December 23, 2010
A Step Closer To Understanding Brain Diseases
(Ivanhoe Newswire) "“ By studying human brain samples, scientists have been able to isolate a set of proteins that account for over 130 different brain diseases "“ the leading causes of mental disability with an economic costs in the USA that exceeds $300 billion. This discovery provides new insight into the evolution of behavior.
The brain is a multifaceted organ in the body with millions of nerve cells connected by billions of synapses. It's rather complex if you didn't know already. Contained by each synapse is a set of proteins. These proteins "“ like the components of an engine "“ bind together to build a molecular machine called the postsynaptic density (PSD). Although prior studies of animal synapses have specified that the PSD may be vital in human diseases as well as behavior, surprisingly little was known about it in humans.A team of scientists extracted the PSDs from synapses of patients undergoing brain surgery, and moreover discovered their molecular components via a method branded as proteomics. This revealed that 1461 proteins "“ each one encoded by a different gene "“ are found in human synapses. This has made it possible to analytically identify the diseases that have an effect on human synapses, in addition to providing a novel way to examine the evolution of the brain and behavior.
"We found that over 130 brain diseases involve the PSD "“ far more than expected," which Professor Seth Grant at the Wellcome Trust Sanger Institute and Edinburgh University, was quoted as saying. "These diseases include common debilitating diseases such as Alzheimer's disease, Parkinson's disease and other neurodegenerative disorders as well as epilepsies and childhood developmental diseases including forms of autism and learning disability."
"Our findings have shown that the human PSD is at centre stage of a large range of human diseases affecting many millions of people," adds Professor Grant.
"Rather than 'rounding up the usual suspects', we now have a comprehensive molecular playlist of 1000 suspects," which Professor Jeffrey L Noebels, Professor of Neurology, Neuroscience and Human Genetics at Baylor College of Medicine, was quoted as saying. "Every seventh protein in this line-up is involved in a known clinical disorder, and over half of them are repeat offenders. Mining the postsynaptic proteome now gives researchers a strategic entry point, and the rest of us a front row seat to witness neuroscience unravel the complexity of human brain disorders."
The findings open various novel paths toward tackling head-on these diseases. "Since many different diseases involve the same set of proteins we might be able to develop new treatments that could be used on many diseases", said Professor Grant. To aid in this objective the group has designed the foremost molecular network, a roadmap of the molecular organization of human synapses, which illustrates how the myriad proteins and diseases are interconnected. "We also can see ways to develop new genetic diagnostic tests and ways to help doctors classify the brain diseases."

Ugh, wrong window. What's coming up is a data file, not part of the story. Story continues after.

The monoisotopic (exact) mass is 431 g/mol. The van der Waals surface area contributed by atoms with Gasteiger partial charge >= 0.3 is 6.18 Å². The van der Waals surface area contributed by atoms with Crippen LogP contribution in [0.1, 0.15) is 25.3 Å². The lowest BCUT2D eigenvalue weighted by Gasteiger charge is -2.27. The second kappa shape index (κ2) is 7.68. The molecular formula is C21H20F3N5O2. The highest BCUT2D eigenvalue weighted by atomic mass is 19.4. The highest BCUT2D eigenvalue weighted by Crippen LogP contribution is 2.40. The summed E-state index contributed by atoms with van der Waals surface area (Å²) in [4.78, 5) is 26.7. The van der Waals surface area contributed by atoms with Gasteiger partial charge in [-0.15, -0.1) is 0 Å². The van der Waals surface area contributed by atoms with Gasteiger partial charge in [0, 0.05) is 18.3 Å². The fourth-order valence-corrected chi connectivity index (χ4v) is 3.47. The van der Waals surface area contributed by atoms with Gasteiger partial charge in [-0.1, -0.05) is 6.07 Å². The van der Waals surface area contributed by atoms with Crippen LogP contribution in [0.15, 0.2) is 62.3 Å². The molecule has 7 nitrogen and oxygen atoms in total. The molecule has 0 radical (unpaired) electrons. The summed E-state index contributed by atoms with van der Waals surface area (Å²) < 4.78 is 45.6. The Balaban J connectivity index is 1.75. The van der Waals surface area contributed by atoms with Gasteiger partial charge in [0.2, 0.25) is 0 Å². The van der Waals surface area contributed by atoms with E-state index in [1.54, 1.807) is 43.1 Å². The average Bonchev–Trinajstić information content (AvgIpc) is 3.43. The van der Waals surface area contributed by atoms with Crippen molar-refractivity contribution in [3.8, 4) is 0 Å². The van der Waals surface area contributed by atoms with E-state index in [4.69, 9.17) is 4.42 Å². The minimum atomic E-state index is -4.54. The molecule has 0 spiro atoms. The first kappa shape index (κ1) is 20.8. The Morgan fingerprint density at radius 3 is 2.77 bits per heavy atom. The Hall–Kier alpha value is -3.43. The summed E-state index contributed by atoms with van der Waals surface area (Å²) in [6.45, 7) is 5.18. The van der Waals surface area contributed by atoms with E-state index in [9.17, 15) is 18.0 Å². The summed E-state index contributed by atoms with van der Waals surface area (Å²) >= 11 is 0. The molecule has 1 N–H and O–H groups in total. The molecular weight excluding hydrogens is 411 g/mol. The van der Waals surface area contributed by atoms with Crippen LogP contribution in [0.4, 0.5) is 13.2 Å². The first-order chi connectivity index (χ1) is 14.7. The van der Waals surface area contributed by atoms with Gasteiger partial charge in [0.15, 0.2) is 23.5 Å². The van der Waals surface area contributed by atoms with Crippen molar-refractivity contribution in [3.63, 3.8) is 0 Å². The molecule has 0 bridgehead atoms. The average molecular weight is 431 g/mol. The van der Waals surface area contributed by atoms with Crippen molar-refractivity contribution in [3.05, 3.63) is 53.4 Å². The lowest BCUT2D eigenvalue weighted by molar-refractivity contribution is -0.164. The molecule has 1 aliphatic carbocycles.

The researchers were able to employ their study of diseases to identify the utter biological roots of human behavior. The authors add that proteins in the PSD are particularly essential for cognitive behaviors such as learning and memory, emotion and mood, in addition to social behaviors and addiction or drug abuse. These findings give deep insight into how a DNA mutation can impact the underlying aspects of our behavior.
In examining the rate of evolution of the PSD proteins over millions of years of mammalian evolution, researchers expected the proteins to evolve at an identical rate as other proteins. In an enthralling and moreover unforeseen twist to the story, it was also reported that the PSD proteins altered slower than expected, revealing that the PSD has been greatly conserved or constrained from shifting during evolution.
"The conservation of the structure of these proteins suggests that the behaviors governed by the PSD and the diseases associated with them have not changed much over many millions of years," said Professor Grant. "It also shows that synapses in rodents are much more similar to humans than we expected showing that mice and rats are suitable models for studying human brain disease."
"This splendid collaborative study is a major step forward which will surely illuminate the causes of many of the major mental health and neurological disorders that are so common in Britain as well as indicating new ways to develop treatments for these most disabling diseases," which Professor Jonathan R Seckl, Moncrieff-Arnott Professor of Molecular Medicine and Executive Dean, College of Medicine and Veterinary Medicine, The Queen's Medical Research Institute, Edinburgh, was quoted as saying.
SOURCE: Nature Neuroscience, December 22, 2010